Twitch Sponsorship System
Twitch is once more at the heart of a heated discussion as it attempts to update its sponsorship program.
Twitch has seen a meteoric rise in popularity in recent years, becoming one of the most popular live-streaming sites globally, with millions of spectators and streamers. Twitch has, however, come under increasing scrutiny for its policies and procedures as it continues to experience tremendous growth. These problems have included everything from disagreements about Twitch’s revenue-sharing scheme to claims of unfair treatment of particular creators.
Twitch stated on April 4 that it was testing a new sponsorship system that would let advertisers pay for streams using subscriptions that were given to them.
With the help of this new tool, streamers could be able to generate additional income, and sponsors will have a more direct method to support their favorite talents. Many streamers, however, are wary of this shift because they worry that Twitch would take a cut of these donated subscriptions. Popular streamers have reacted strongly to the announcement and expressed their reservations about Twitch’s new sponsorship program. The Escape from Tarkov streamer Pestily criticized Twitch for trying to take a portion of sponsored material. Bearki urged Twitch to figure out a method to cease taking half of his revenue, while PaladinAmber voiced a wish to handle her sponsorships and income on her own.
Rust broadcaster HJune lamented that there was “no integrity” surrounding Twitch’s promises to raise creator income, and itmeJP branded the idea of sponsors paying through gifting subs as “awful.” Since Twitch’s new sponsorship structure is still being tested, it is unclear how it will operate and how much of a share Twitch will receive. The lack of faith in Twitch’s revenue-sharing scheme is highlighted by the fact that streamers are growing dubious of the platform’s motives and fear that the new approach would result in even less income for them.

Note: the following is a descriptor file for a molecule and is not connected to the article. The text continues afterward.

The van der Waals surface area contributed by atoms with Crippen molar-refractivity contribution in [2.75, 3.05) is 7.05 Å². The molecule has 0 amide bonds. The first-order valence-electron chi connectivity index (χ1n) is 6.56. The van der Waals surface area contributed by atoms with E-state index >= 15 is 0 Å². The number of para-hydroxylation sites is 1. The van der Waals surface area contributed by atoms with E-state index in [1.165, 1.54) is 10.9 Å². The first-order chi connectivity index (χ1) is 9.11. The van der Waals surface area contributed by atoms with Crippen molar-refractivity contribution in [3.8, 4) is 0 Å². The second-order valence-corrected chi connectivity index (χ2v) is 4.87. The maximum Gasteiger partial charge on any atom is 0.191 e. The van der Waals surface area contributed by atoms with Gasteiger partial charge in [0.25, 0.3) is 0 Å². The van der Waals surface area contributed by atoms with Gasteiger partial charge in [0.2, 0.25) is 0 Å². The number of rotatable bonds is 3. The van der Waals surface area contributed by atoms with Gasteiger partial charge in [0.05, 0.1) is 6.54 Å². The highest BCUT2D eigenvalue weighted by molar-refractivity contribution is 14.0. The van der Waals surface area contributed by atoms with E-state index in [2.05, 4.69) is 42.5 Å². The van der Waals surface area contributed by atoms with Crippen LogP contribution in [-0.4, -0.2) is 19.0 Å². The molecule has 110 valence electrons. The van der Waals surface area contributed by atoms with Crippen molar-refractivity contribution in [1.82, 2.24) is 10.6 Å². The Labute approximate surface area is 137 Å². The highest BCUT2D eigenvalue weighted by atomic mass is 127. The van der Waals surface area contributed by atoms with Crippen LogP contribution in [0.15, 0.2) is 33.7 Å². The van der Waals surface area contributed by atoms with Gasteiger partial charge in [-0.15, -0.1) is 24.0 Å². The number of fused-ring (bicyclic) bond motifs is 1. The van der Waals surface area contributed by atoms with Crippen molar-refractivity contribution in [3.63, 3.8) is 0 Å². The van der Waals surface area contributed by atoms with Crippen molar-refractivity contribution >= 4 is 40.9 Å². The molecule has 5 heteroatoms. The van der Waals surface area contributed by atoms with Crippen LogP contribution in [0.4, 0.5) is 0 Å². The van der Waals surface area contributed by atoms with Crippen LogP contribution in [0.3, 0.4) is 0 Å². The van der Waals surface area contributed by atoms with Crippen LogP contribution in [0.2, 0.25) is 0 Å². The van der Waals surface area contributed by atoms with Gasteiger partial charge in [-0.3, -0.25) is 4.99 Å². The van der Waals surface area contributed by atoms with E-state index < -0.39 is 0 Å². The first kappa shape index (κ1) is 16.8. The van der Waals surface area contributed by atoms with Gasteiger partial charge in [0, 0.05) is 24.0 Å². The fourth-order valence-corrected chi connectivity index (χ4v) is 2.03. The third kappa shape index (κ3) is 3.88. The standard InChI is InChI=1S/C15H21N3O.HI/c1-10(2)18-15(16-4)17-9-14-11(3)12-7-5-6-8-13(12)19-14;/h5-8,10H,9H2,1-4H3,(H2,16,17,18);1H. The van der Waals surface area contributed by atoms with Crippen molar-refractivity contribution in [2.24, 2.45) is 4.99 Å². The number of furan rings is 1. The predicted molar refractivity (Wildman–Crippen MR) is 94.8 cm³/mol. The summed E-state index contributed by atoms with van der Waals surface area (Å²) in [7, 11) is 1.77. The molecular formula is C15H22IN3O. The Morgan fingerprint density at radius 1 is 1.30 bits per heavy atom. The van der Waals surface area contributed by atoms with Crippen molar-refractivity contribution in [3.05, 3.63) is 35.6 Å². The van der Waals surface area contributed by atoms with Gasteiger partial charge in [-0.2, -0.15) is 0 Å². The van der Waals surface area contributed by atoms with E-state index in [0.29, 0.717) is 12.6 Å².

It’s unclear how Twitch will respond to these issues and whether the network will change its new sponsorship system at all. However, the enthusiastic response from streamers emphasizes the value of open dialogue and cooperation between streaming platforms and content creators. Given that Kick, a new streaming service backed by Trainwreck, asserts to give streamers more revenue-sharing alternatives, Twitch must take these problems seriously and take action right now.
Twitch must continue to earn the confidence of its content producers as streaming services compete more fiercely.